Keywords: Polymers, TGA, thermogravimetric analyzers, thermogravimetric analysis, flame retardency
With the rapid penetration of polymeric materials into the building industry, flame retardancy of those materials has become very important. Products containing flame retardant additives must exhibit adequate flame resistance properties without sacrificing appearance or physical properties. Thermogravimetric Analysis (TGA), which provides information about the thermal stability and decomposition rate of materials, is an excellent technique for rapidly comparing the behavior of materials tested with different flame retardants.
Flame retardation can be achieved by affecting any or all of three general phases of polymer burning (1-3). These phases and the associated general mechanisms for retardancy provided by the additive component are:
Catalysis of the thermal decomposition of the polymer, resulting in a rapid physical separation of the molten polymer mass adjacent to the flame front.
Alteration of the pyrolytic reaction occurring adjacent to the flame front, resulting in either fueling the flame front with a less-flammable gas mixture (thus a lower heat feedback) or producing an inflammable carbonaceous coating.
Evolution of gaseous products (e.g., hydrogen halides) which inhibit the combustion process. There are many screening tests used in the United States to determine burning characteristics or burning rate. The most common ones are ASTM methods:
D568-61: Flammability of Plastic Films and Sheets.
D635-63: Flammability of Rigid Plastics.
D757-49: Flammability Test for Self-Extinguishing Plastics.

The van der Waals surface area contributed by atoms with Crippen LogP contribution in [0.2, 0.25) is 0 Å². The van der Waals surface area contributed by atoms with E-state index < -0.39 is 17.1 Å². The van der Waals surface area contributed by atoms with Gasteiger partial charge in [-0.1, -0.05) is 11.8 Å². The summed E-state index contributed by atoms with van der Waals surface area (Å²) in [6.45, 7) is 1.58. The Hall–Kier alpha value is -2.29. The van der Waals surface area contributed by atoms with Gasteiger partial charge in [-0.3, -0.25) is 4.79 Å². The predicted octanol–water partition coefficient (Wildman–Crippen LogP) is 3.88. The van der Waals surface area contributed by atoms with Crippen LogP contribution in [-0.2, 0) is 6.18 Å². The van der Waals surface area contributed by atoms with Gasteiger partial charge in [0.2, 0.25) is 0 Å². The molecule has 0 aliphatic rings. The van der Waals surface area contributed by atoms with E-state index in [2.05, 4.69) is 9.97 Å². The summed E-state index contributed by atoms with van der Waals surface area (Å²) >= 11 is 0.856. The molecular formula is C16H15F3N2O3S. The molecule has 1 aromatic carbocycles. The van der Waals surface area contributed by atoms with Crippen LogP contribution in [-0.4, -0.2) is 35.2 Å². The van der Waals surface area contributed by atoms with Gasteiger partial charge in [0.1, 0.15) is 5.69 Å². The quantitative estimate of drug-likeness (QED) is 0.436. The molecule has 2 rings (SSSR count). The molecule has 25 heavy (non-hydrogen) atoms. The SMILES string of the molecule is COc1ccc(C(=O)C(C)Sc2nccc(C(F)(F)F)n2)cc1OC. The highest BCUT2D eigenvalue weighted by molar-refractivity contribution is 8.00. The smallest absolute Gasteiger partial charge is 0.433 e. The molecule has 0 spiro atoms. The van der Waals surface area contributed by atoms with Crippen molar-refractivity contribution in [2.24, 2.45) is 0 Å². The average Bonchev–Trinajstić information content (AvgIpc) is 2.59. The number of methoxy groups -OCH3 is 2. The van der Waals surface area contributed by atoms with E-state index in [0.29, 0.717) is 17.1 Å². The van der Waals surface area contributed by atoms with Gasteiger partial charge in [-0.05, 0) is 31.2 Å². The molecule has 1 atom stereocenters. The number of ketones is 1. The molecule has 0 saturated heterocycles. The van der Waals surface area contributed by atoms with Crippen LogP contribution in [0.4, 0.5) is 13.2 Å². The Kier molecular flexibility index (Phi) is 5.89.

D1692-57T: Test for Flammability of Plastic Foams and Sheeting.
D1360-58: Test for Fire Retardancy of Paints.
Thermogravimetric Analysis (TGA), which measures weight changes in materials as a function of temperature or time, provides a simple, fast alternative to these ASTM methods. By monitoring the weight loss under different heating conditions, the burning characteristics of different material formulations can be compared.
Experimental conditions will vary slightly for different polymers, based upon the thermal stability of the materials. In most cases, the change will be only in the temperature range of the experiment. Before actual sample runs, the TGA should be temperature calibrated. Typical test conditions are:
Sample Size: 25-30 mg.
Program Rate: 10, 5, 2.5 and 1.2 ºC/min.
Initial Temperature: Ambient
Final Temperature: 700 ºC
Atmosphere: Air at 40 mL/min.
Data Sampling Interval: 2 sec/data set (Longer intervals can be used at heating rates less than 10 ºC/min.
Since a variation in moisture content among samples will affect results, test specimens should be dry and handled only with gloves or tweezers. In addition, sample size and surface area should be kept relatively constant. The sample is loaded into a clean, tared, platinum sample pan in the TGA module. It is then heated at the selected heating rates, which should cover an order of magnitude (1 to 10, 2 to 20, etc.) in range. Four runs are required. Rates greater than 20 ºC/min usually should not be used because of the possible lag in sample temperature.